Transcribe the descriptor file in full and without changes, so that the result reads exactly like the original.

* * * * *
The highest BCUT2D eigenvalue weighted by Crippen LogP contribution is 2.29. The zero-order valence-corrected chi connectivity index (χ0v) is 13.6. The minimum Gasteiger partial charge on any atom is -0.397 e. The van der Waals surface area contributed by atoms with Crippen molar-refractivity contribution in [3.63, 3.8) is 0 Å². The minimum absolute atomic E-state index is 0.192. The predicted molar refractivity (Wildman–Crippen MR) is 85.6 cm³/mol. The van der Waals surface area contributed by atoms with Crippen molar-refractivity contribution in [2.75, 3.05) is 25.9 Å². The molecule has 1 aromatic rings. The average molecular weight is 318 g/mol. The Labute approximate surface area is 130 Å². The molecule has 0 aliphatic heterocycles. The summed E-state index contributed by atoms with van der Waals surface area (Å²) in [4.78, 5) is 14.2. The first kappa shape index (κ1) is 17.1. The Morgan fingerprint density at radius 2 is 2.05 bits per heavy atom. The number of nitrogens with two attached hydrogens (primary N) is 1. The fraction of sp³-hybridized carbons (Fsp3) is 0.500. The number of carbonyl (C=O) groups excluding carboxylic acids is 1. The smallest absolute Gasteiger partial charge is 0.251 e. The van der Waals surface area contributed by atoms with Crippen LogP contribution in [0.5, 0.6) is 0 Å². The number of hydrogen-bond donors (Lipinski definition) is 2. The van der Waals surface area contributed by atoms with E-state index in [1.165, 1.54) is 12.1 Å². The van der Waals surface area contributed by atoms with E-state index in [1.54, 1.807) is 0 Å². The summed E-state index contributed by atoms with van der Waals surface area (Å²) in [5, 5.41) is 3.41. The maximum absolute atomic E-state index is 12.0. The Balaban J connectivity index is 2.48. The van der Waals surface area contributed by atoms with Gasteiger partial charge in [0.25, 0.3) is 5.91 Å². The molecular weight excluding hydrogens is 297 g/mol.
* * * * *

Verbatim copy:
The highest BCUT2D eigenvalue weighted by Crippen LogP contribution is 2.29. The zero-order valence-corrected chi connectivity index (χ0v) is 13.6. The minimum Gasteiger partial charge on any atom is -0.397 e. The van der Waals surface area contributed by atoms with Crippen molar-refractivity contribution in [3.63, 3.8) is 0 Å². The minimum absolute atomic E-state index is 0.192. The predicted molar refractivity (Wildman–Crippen MR) is 85.6 cm³/mol. The van der Waals surface area contributed by atoms with Crippen molar-refractivity contribution in [2.75, 3.05) is 25.9 Å². The molecule has 1 aromatic rings. The average molecular weight is 318 g/mol. The Labute approximate surface area is 130 Å². The molecule has 0 aliphatic heterocycles. The summed E-state index contributed by atoms with van der Waals surface area (Å²) in [4.78, 5) is 14.2. The first kappa shape index (κ1) is 17.1. The Morgan fingerprint density at radius 2 is 2.05 bits per heavy atom. The number of nitrogens with two attached hydrogens (primary N) is 1. The fraction of sp³-hybridized carbons (Fsp3) is 0.500. The number of carbonyl (C=O) groups excluding carboxylic acids is 1. The smallest absolute Gasteiger partial charge is 0.251 e. The van der Waals surface area contributed by atoms with Crippen LogP contribution in [0.5, 0.6) is 0 Å². The number of hydrogen-bond donors (Lipinski definition) is 2. The van der Waals surface area contributed by atoms with E-state index in [1.165, 1.54) is 12.1 Å². The van der Waals surface area contributed by atoms with E-state index in [1.54, 1.807) is 0 Å². The summed E-state index contributed by atoms with van der Waals surface area (Å²) in [5, 5.41) is 3.41. The maximum absolute atomic E-state index is 12.0. The Balaban J connectivity index is 2.48. The van der Waals surface area contributed by atoms with Gasteiger partial charge in [0.25, 0.3) is 5.91 Å². The molecular weight excluding hydrogens is 297 g/mol.